Maine is making it more difficult to fish for smelts in an effort to help the fish rebuild populations that have plummeted in the state and elsewhere in New England.

A Maine advisory committee unanimously decided Tuesday the state will enact the new regulations to protect the declining populations of the fish. Spawning runs have declined by more than 50 percent compared to the late 1970s and early 1980s, state officials said.

The new rules divide the state into three smelt management zones, with the strictest rules on the southern coast. The rules mean no smelt fishing in the southern part of Maine from March 15 to June 30. The tighter restrictions are meant to counteract a loss of smelt range that has “occurred rapidly, in less than 100 years with a pronounced population reduction in the past 20 years,” state records say.

Smelts are popular in Maine among winter ice fishermen, who flock to smelt camps where fishing shacks line rivers and coastal streams; and as a battered fried treat. They are traditionally fished through the ice in winter and with dip nets in spring, when they are spawning. But state officials shut down spring smelt fishing on the southern half of the coast last year.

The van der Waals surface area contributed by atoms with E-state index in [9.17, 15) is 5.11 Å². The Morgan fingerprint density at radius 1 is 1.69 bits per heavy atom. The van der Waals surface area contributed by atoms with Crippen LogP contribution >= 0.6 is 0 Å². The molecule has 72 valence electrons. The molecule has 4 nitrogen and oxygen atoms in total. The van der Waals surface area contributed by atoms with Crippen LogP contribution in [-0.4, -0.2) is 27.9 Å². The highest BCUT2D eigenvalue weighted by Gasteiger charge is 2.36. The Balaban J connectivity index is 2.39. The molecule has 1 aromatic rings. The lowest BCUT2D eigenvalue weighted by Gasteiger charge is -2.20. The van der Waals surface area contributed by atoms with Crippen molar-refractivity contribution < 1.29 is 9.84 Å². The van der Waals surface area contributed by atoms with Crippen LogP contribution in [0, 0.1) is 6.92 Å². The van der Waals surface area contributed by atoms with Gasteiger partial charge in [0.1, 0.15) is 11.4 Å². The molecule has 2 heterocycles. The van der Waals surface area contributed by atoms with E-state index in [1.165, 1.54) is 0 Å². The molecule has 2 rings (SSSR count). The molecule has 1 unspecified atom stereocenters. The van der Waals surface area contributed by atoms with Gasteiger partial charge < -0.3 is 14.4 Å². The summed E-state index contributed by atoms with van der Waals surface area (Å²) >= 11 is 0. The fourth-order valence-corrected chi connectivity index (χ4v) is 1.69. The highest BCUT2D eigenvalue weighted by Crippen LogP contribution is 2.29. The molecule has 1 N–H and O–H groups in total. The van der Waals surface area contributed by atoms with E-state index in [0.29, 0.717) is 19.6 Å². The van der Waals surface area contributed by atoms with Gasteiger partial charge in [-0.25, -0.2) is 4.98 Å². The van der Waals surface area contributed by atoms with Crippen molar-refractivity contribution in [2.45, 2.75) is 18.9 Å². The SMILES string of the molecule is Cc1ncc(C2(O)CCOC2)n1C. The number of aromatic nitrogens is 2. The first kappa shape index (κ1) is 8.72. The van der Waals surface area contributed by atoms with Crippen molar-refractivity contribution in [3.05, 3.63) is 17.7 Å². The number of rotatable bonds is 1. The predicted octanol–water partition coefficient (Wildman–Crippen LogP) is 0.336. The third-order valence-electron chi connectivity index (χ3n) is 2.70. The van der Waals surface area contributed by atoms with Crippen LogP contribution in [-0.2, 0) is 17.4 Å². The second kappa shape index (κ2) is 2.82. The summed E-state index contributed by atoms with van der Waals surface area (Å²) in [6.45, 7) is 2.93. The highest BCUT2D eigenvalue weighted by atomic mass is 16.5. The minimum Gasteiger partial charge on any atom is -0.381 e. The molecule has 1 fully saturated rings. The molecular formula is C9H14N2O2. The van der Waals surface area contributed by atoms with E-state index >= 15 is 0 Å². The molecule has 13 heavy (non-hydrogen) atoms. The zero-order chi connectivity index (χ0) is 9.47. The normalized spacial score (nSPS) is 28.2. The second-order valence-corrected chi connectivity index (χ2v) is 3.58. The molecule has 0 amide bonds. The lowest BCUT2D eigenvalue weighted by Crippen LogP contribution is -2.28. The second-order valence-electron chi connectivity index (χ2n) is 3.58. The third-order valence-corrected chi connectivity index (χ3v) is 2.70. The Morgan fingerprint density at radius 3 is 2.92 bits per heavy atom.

The new rule proposal was unpopular among some fishermen and proprietors of smelt camps. Sharon James, who works at the James Eddy Smelt Camps in Dresden, said she would prefer the rules stay the way they are.

“We had a bad year last year, really bad. This year we’ve done pretty well, and from everything I’ve seen over the years, smelts run in cycles,” James said.

The new rules impose a one-quart daily limit on the middle of Maine’s coast and a two-quart daily limit on the eastern coast from March 15 to June 30. The southern and middle coast areas will also have four-quart daily limits for the rest of the year starting Dec. 1.